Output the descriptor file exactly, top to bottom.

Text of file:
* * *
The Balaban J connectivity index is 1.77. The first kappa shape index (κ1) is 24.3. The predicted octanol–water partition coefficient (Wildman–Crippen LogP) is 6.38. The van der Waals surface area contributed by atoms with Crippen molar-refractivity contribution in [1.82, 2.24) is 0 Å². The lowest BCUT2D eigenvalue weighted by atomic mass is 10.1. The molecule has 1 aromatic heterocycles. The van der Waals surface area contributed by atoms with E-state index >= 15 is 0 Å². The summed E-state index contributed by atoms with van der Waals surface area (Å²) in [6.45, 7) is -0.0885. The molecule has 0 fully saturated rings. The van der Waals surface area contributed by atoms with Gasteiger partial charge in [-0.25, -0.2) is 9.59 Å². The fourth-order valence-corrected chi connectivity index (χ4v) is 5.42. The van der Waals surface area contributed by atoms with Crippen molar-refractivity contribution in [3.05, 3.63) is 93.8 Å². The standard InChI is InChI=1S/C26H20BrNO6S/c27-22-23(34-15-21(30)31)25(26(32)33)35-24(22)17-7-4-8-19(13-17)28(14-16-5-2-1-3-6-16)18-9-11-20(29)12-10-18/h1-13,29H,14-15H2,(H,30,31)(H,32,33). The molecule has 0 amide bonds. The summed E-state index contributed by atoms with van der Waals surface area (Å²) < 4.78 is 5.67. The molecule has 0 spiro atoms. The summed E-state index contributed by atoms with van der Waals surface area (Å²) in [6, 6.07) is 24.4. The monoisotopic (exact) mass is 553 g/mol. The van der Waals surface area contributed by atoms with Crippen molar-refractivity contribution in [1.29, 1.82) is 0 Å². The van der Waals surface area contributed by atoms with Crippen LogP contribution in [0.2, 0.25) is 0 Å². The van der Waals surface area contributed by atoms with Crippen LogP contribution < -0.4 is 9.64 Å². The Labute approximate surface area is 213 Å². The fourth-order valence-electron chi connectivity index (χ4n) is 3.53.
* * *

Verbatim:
The Balaban J connectivity index is 1.77. The first kappa shape index (κ1) is 24.3. The predicted octanol–water partition coefficient (Wildman–Crippen LogP) is 6.38. The van der Waals surface area contributed by atoms with Crippen molar-refractivity contribution in [1.82, 2.24) is 0 Å². The lowest BCUT2D eigenvalue weighted by atomic mass is 10.1. The molecule has 1 aromatic heterocycles. The van der Waals surface area contributed by atoms with E-state index >= 15 is 0 Å². The summed E-state index contributed by atoms with van der Waals surface area (Å²) in [6.45, 7) is -0.0885. The molecule has 0 fully saturated rings. The van der Waals surface area contributed by atoms with Gasteiger partial charge in [-0.25, -0.2) is 9.59 Å². The fourth-order valence-corrected chi connectivity index (χ4v) is 5.42. The van der Waals surface area contributed by atoms with Crippen molar-refractivity contribution in [3.05, 3.63) is 93.8 Å². The standard InChI is InChI=1S/C26H20BrNO6S/c27-22-23(34-15-21(30)31)25(26(32)33)35-24(22)17-7-4-8-19(13-17)28(14-16-5-2-1-3-6-16)18-9-11-20(29)12-10-18/h1-13,29H,14-15H2,(H,30,31)(H,32,33). The molecule has 0 amide bonds. The summed E-state index contributed by atoms with van der Waals surface area (Å²) < 4.78 is 5.67. The molecule has 0 spiro atoms. The summed E-state index contributed by atoms with van der Waals surface area (Å²) in [6, 6.07) is 24.4. The monoisotopic (exact) mass is 553 g/mol. The van der Waals surface area contributed by atoms with Crippen molar-refractivity contribution in [1.29, 1.82) is 0 Å². The van der Waals surface area contributed by atoms with Crippen LogP contribution in [0.2, 0.25) is 0 Å². The van der Waals surface area contributed by atoms with Crippen LogP contribution < -0.4 is 9.64 Å². The Labute approximate surface area is 213 Å². The fourth-order valence-electron chi connectivity index (χ4n) is 3.53.